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A new Green Deal between Europe and the US

Digital format, 09/12/2020, Aspenia

The European Union has finally taken a vanguard position on green energy and climate change, approving major steps by other nations, such as China, Japan, South Africa, South Korea and the United States. The election of Joe Biden to the White House and the appointment of John Kerry as special climate envoy strongly suggest that transatlantic cooperation on the Green Deal, among other things, will be relaunched.

Europe’s position of leadership has allowed its businesses to equip themselves more rapidly and effectively for sector competition, where the forward push is being shared with other major international economic actors. Thus, the technology fundamental to steering the green transition is going to play a strategic role, but what is really going to count is replacing transition technologies such as gas with the most stable and advanced alternatives. On the other hand, according to some participants, the US gas industry’s continued growth is responsible for the country’s reduced emissions. Maintaining the process of decarbonization will be particularly important if Europe is going to meet its strategic climate neutrality goal.

This will also be the case for the United States. Indeed, the US may choose – and the Biden administration will surely work in this direction – to make green energy an identity factor even more than an economic one. Still, the fact remains that the US energy system has changed radically over the last decade: the country has become energy independent, with the shale gas revolution, and has increased its storage capacity 80-fold. The impact of this development on the geopolitical picture and on the policy decisions of both Barack Obama and Donald Trump has been clear, especially in the Greater Middle East. Renewable sources now account for 18% of US energy production and steady growth in that sector is also explained by some strictly economic factors: green energy costs less and, with adequate investment, can generate many jobs. Finally, it would be well to recall that the digital evolution of networks offers no end of possibilities for US Big Tech firms, among others.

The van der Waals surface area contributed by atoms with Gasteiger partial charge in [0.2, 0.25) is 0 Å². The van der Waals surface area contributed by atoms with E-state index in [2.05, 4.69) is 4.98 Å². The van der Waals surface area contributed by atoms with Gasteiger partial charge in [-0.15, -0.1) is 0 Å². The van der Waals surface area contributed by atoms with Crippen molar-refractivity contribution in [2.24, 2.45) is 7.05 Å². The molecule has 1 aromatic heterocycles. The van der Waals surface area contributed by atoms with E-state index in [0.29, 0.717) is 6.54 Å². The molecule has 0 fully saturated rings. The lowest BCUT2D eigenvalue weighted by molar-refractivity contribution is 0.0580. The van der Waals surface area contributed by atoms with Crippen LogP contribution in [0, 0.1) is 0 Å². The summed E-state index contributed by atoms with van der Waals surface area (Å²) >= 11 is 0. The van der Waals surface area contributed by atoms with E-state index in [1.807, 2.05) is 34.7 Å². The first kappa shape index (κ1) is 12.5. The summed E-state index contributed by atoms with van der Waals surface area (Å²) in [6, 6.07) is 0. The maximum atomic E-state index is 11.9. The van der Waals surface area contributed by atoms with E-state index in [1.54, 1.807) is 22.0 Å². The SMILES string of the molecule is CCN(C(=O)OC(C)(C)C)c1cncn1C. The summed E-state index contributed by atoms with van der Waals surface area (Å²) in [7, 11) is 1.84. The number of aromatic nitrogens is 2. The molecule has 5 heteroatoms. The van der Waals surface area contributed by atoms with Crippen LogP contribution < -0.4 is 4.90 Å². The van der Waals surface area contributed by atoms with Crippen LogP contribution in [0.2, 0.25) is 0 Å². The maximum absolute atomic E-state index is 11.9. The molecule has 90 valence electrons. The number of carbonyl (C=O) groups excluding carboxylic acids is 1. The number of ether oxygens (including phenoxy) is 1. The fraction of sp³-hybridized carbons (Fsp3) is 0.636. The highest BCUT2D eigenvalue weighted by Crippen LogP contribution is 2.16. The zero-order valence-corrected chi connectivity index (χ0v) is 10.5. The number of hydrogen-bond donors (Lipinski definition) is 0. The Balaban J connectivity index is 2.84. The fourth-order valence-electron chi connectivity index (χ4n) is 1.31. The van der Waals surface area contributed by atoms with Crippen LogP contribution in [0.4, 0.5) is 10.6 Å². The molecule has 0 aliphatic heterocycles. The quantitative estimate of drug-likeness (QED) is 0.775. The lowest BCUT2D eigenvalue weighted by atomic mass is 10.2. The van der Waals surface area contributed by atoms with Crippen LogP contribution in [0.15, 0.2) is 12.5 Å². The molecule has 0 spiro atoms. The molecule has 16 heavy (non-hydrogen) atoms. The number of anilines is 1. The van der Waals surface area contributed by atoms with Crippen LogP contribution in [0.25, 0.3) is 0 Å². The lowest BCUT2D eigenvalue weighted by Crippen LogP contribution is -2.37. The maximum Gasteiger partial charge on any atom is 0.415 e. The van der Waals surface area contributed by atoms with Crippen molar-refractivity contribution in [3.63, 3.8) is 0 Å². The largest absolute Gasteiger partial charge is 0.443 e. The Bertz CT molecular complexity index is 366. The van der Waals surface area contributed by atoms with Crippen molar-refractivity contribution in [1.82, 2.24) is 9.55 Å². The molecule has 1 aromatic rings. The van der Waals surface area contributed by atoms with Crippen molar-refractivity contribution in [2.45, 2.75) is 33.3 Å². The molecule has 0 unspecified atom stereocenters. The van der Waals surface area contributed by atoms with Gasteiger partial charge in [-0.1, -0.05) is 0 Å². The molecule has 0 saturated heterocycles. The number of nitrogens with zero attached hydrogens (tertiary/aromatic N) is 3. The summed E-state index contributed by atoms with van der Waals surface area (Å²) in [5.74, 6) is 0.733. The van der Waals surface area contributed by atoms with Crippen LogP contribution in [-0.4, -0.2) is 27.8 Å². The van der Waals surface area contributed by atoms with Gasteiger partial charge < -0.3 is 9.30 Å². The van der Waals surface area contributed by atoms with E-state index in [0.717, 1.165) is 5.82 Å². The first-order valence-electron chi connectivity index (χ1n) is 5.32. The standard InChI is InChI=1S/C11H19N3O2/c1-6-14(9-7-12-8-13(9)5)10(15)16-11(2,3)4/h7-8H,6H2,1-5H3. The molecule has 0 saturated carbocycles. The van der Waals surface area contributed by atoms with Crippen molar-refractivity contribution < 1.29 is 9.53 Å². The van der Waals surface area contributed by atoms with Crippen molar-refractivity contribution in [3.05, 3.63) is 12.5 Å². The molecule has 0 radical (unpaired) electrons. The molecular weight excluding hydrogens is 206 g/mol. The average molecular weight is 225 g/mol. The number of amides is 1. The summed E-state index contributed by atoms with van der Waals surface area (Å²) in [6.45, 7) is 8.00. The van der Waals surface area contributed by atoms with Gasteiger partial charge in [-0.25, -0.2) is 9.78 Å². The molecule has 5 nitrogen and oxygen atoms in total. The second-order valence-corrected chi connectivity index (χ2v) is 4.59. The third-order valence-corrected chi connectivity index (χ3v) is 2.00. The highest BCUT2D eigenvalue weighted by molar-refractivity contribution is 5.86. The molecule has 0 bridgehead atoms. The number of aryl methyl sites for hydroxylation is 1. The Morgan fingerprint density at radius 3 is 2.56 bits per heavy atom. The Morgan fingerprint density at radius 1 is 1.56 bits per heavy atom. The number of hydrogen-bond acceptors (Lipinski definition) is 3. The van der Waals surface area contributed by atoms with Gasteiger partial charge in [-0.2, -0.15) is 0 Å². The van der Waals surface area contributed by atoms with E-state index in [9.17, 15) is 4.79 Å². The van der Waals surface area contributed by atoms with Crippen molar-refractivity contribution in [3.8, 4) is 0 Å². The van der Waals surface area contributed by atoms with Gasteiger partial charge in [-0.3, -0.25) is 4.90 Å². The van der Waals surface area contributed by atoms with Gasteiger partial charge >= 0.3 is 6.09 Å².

The Green Economy is not currently afflicted with problems in attracting financial resources, as it has been in the past. In both the United States and Europe the world of green finance looks favorably upon the sector; not only are we seeing a rise in the issuance of green bonds, but sustainability criteria are finally being seen by major investors as business indicators rather than obstacles. What markets are demanding is sector transparency and clear action plans. The energy transition calls for well-defined business models that the financial market is ready to support. The pandemic has actually made it easier to access funding and interest rates are still very low – almost paradoxically, Covid-19 has contributed to making the green transition even more attractive. Furthermore, the financial community is increasingly favorable to leaders who opt for sustainability. Despite this rosy outlook, however, not all private businesses are capable of scheduling major investments; the crisis triggered by the pandemic still stings and the European Commission is working on creating preferential channels for new government investments in the sector.

One key factor will be the speed of the process, especially with regard to Italy. Despite its recent efforts, Italy lags behind in the use of renewable energy. The country is hampered above all by administrative/bureaucratic minutiae; at the same time, the financial system is still not entirely prepared to take advantage of green investments that should be viewed as opportunities rather than barriers.

Some positive results have been registered in the 90% reduction in photovoltaic costs and a 31% increase in energy efficiency: this proves that aiming for sustainability is an economic choice that leads to concrete corporate results. Italy could play an important role in terms of storage, as well, given that within the framework of the recent European accord the country was assigned the task of handling battery recycling.

Overall, for both Europe and the United States, the combination of energy efficiency and use of renewable energies has revealed a potentially vast horizon for the energy ecosystem, in addition certainly to being the fastest route to decarbonization. However, the sector’s appeal is not an exclusively transatlantic phenomenon; on the contrary, the center of gravity is shifting towards Asia. In addition to China, many emerging nations – aiming to satisfy their energy needs with renewable sources – are following Europe and the US down the path of a Green New Deal.